Electrolyte Supplementation for Horses

Horses & Electrolyte Supplementation

What are Electrolytes?

Electrolytes are 5 of the 7 required micro-minerals for horses which include sodium, chloride, potassium, magnesium and calcium. Sodium, chloride and potassium are the most important electrolytes. Calcium and magnesium are adequate in forages.

Electrolyes serve many important functions. They are essential for fluid balance (hydration), digestion, blood acid-base balance, muscle contraction, and nerve conduction.

Sodium is more prevalent outside the cell, and potassium is more prevalent inside the cell. Exercise and sweating influence the loss and balance of these minerals. The more salt consumed, the more salt that is excreted. Primary loss is via urine and sweat, and some is via feces. Electrolytes are associated with water, so water loss is electrolyte loss.

Which Horses Need Electrolyte Supplementation?

Primarily horses that exercise at heavy to very heavy workloads need supplementation. This includes endurance, racing, event, polo, and some ranch working horses. Athletic conditioning is also a factor.

Some moderate working horses may require supplementation, particularly if temperature and humidity are factors. Inactive, pleasure to light working horses do not generally require electrolyte supplementation; forage based diets are adequate with access to brick/block or granulated salt.

When Should Electrolyte Supplements be Given?

This depends on duration and intensity of work and the influence of temperature and humidity.

Provide electrolytes to your horses before, during and after hard work.

Supplementation options include:

  • 1 hour prior to exercise, every 1 hour during exercise, 1 hours after exercise OR
  • 2 hours prior to exercise, every 2 hours during exercise, 2 hours after exercise

For horses that work hard or perform in heavy competition, feed electrolytes for up to 3 days after work as a safeguard during recovery.

Relative to temperature and humidity, a guideline for when electrolyte supplementation may be needed is

  • F + %RH > 150 (F = Fahrenheit; RH = Relative Humidity)
  • < 130 = heat loss is not a problem
  • 150 = heat loss is compromised especially if humidity contributes more than 50% of the total score
  • 150 – 170 = Competition … with caution
  • 180 = little heat dissipation can occur

How Much Electrolytes?

Most commercial mix feeds contain approximately 0.5% salt: some as high as 1.0%. For supplementation during exercise, use 1 – 3 oz. of NaCl and “lite” salt mixture. 1 tablespoon of salt approximates 17 grams (0.6 oz).

Electrolyte Recipes

  • 3 parts table salt (NaCl) & 1 part “lite” salt (NaCl & KCl); mix & top-dress 1 – 2 ½ oz.
  • 2 parts table salt, 2 parts lite salt, and 1-part crushed Tums tablets (Ca) or dolomite powder (for calcium & magnesium). Approximately 2 oz for days of hard work and heavy sweating.

Electrolytes can be delivered via feed top-dress or mixed in paste. It is critical that there is free access to water. During intense competition, the total of electrolyte loss cannot be replaced during the exercise; with heavy – very heavy competition electrolyte supplementation may need to continue for 1 -3 days.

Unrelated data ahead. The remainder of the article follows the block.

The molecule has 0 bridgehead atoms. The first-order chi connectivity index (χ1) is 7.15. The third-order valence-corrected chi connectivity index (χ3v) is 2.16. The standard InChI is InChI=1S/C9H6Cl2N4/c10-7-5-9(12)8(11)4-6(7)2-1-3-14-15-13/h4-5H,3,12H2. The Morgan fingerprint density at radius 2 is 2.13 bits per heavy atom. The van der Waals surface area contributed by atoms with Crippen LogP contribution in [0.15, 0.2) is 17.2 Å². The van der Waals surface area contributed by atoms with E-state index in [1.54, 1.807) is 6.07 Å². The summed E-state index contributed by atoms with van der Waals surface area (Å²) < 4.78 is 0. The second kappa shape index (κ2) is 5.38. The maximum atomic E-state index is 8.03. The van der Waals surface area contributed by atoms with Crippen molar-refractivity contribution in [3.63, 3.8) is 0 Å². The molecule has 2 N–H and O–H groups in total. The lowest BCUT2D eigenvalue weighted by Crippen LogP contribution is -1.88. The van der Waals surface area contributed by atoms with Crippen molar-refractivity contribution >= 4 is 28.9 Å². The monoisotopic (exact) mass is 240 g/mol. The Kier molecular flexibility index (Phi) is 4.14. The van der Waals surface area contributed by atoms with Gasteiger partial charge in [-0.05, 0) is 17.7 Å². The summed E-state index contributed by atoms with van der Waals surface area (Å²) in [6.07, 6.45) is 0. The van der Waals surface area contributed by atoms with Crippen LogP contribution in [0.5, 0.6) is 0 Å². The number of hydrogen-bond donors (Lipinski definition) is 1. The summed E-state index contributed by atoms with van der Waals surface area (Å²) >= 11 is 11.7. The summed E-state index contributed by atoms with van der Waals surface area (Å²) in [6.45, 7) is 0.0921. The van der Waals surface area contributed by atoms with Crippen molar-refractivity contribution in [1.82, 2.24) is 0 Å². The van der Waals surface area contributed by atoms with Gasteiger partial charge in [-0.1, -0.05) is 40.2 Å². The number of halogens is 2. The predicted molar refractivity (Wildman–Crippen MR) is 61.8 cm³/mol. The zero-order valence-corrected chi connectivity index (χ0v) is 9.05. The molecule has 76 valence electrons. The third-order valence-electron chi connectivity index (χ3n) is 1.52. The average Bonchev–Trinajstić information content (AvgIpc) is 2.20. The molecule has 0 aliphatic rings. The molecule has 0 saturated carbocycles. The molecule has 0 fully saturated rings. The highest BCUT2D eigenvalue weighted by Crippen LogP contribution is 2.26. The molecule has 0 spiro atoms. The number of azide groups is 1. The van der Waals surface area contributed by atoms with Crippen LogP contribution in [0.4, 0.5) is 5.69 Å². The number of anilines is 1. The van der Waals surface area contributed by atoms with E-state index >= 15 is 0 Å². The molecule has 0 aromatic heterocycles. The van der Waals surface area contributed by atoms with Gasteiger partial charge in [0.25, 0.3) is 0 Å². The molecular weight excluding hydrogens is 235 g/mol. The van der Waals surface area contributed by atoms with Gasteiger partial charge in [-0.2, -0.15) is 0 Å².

For endurance horses during competition, recent recommendations from studies suggest targeting approximately 25 – 40% of the expected losses during competition. If there is a concern with fluid loss for inactive to light work, top-dress (add) 1 oz./day of table salt or table/lite salt mixture to the daily feed.

What Not to Do

Over-supplementation is not a preventative. Do not feed in excess. Feeding excess salt results in drinking more water, thus more urination, and may adversely influence the body’s fluid balance. Excess salt in feed may also lead to feed refusal.

Some horses may acclimate to water with added salt, however adding electrolytes to drinking water has potential challenges. This may adversely influence water consumption and the inability to manage the amounts of electrolytes consumed.

Feeding excess protein will increase fluid loss via urine; horses drink more water to rid the body of the excess nitrogen from the protein.

Electrolyte Sources

Pasture and hay have adequate levels of potassium relative to requirements. This emphasizes the importance of feeding adequate forage. Long-stem forage is encouraged since long-stem forage promotes water consumption. Forages are not adequate for sodium and chloride with heavy to very heavy workloads, thus the importance of feeding commercial balance formulas that contain salt and when needed supplementing horses working at heavy to very heavy levels.

White or trace salt brick/block are adequate sources of sodium and chloride; however, not all horses will voluntarily “lick” the brick/blocks. Granulated trace mineral salt is inexpensive and easy to top-dress to ensure consumption. For a homemade electrolyte paste to deliver the salt mixture, use yogurt or low sugar apple sauce as a paste delivery via a large syringe or oral plunger.

The first two ingredients for a commercial electrolyte product should be sodium chloride and potassium chloride. If a sugar (dextrose or glucose) is prevalent in the ingredient label then continue shopping.

Digestible fiber sources, such as beet pulp and soy hulls, are ideal for athletic horses. Digestible fiber feeds have an affinity for water, thus a reservoir for water during exercise, therefore a reservoir for electrolytes. The first two ingredients for Integrity Adult/Senior and Integrity Lite are beet pulp and soyhulls. Integrity formulas are balanced for Sodium, Chloride, Potassium, Magnesium and Calcium.

If unclear of the source, rate of supplementation or conflict in information, seek guidance from an expert in equine nutrition or professional who is experienced with your type of competitive equine athlete.